Sunscreen ban preemption hits Governor’s desk

Sunscreen
The bill came in response to Key West's ban on sunscreens containing certain chemicals.

Gov. Ron DeSantis will soon cast his decision on whether to block local bans on sunscreen sales.

After Key West banned the sale of certain sunblocks over fears some chemicals could degrade coral reefs, lawmakers filed legislation (SB 172) that would overrule that and future bans.

The city had qualms with the effects of component ingredients oxybenzone and octinoxate on the largest coral reef on the continent. Stuart and Miami Beach have mulled similar bans.

Rep. Spencer Roach, the bill’s House sponsor, noted DeSantis’ veto on last year’s plastic straw preemption fight, with DeSantis doubting a “compelling state interest” for the straw ban. Legislation this year preempting local vacation rental regulations died after the Governor voiced his reluctance on such a law.

But with Sen. Rob Bradley, the Senate budget chief, as the Senate sponsor, the Governor is less likely to plot a dissenting course.

This Session, Bradley referenced his own troubles with skin cancer and noted that Florida is second in the nation for cases of melanoma. The group Aim at Melanoma verifies that data.

All but three Democrats broke from the majority in the 25-14 Senate vote while two Republicans joined Democrats for a 68-47 vote that fell mostly along party lines.

At the bills passage, Republicans, including the sponsor and Rep. Ralph Massullo, questioned the science behind the bans, saying the studies were full of holes and did not prove coral reef degradation from chemical sunscreens.

“If we don’t have evidence that is good, that is verified, we cannot allow these communities to ban sunscreens,” said Massullo, a dermatologist by trade. “We have plenty of empirical evidence that sunscreens are very, very important to our society, that they save lives. By banning them, we’ll be threatening lives.”

The Florida Chamber was among the supportive parties in committee. The Sierra Club and Surfrider Foundation, meanwhile, opposed the bill.

DeSantis has until June 30 to act on the bill, which would go into effect July 1.

Roach believes the interest will prove to be more compelling upon the Governor’s review.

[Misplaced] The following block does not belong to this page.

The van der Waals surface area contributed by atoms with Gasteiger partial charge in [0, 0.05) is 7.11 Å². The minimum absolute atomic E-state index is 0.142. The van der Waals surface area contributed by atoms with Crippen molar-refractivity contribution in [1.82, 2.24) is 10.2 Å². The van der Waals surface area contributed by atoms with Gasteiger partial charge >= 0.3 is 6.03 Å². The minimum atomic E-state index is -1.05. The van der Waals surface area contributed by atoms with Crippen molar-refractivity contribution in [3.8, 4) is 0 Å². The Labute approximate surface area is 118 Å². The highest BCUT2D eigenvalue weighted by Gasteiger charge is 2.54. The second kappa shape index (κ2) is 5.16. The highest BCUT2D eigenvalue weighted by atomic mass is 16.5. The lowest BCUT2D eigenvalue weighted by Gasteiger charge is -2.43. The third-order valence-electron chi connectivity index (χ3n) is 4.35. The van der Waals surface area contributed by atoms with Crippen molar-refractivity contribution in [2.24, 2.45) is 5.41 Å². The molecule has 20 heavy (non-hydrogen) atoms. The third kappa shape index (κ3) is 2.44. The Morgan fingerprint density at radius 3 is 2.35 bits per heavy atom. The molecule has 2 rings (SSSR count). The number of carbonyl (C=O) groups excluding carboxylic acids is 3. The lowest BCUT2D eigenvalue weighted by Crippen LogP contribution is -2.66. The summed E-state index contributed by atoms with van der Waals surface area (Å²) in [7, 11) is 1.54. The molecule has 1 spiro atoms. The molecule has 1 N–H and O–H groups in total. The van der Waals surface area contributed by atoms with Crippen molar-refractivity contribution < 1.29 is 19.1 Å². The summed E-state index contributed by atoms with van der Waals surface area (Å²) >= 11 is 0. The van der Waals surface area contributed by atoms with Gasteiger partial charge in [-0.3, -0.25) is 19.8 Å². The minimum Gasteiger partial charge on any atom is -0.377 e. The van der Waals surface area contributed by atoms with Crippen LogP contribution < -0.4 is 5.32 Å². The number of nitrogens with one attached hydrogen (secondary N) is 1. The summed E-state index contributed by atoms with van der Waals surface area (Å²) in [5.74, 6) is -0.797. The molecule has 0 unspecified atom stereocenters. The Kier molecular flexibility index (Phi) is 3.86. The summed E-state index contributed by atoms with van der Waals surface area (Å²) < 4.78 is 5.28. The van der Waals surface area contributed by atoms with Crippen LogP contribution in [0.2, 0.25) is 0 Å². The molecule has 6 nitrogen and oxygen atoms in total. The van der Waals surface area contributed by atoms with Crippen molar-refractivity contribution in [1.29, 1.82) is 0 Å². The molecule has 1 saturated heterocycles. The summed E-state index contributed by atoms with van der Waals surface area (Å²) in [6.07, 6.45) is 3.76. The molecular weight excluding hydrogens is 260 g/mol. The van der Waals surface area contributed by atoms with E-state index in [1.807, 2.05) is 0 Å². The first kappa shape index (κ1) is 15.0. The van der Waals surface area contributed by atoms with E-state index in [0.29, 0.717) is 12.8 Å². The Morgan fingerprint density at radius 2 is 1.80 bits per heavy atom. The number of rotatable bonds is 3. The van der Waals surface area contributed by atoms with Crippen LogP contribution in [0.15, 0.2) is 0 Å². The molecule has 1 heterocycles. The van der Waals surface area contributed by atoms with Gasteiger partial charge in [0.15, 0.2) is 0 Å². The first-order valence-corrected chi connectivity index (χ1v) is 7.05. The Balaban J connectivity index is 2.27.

“There is absolutely a compelling state interest in protecting the health and safety of our citizens in allowing them to choose to purchase, use and apply what three decades of research has told us is the best and most effective cancer prevention on the market,” he said.

Renzo Downey

Renzo Downey covers state government for Florida Politics. After graduating from Northwestern University in 2019, Renzo began his reporting career in the Lone Star State, covering state government for the Austin American-Statesman. Shoot Renzo an email at [email protected] and follow him on Twitter @RenzoDowney.


3 comments

  • Joe DiNardo

    June 17, 2020 at 12:33 pm

    If you really want to protect your citizens from skin cancer Representative Roach, Senator Bradley and Governor DeSantis … stop them from using organic “chemical” sunscreens and teach them about sun avoidance, protective clothing, apply a mineral sunscreen to exposed areas and make beach umbrellas/cabanas available for all to use … THE SUN CAUSES CANCER.

    Unfortunately for all of us, no such data exists in the scientific literature that demonstrates sunscreens are the “most effective cancer prevention on the market” … that is simply an ALTERNATIVE FACT!

    The National Center for Health Statistics data clearly shows that from 1975 to 2016 (when sunscreens started to be used) 388,061 people died from skin cancers. Standardizing that data to the US population means that 24 deaths per million people occurred in 1975 which increased to 37 deaths per million people in 2016 … that is a 54% increase in skin cancer deaths. Likewise, if we want to look at just the incidence of melanoma, the American Cancer Society data demonstrates that in 1975 there were 61 melanomas per million people, which increased to 178 melanomas per million people in 2016 … that is a 192% increase in the rate of melanoma. What we have become good at is not protecting ourselves from the sun, but at treating skin cancer … the medical community needs to be commended for limiting a 192% increase in deadly melanomas to just a 55% increase in skin cancer deaths! AGAIN, thank you health care providers for all that your have done and continue to do to keep us alive.

    • DENIS DUDLEY MD.

      June 18, 2020 at 7:49 am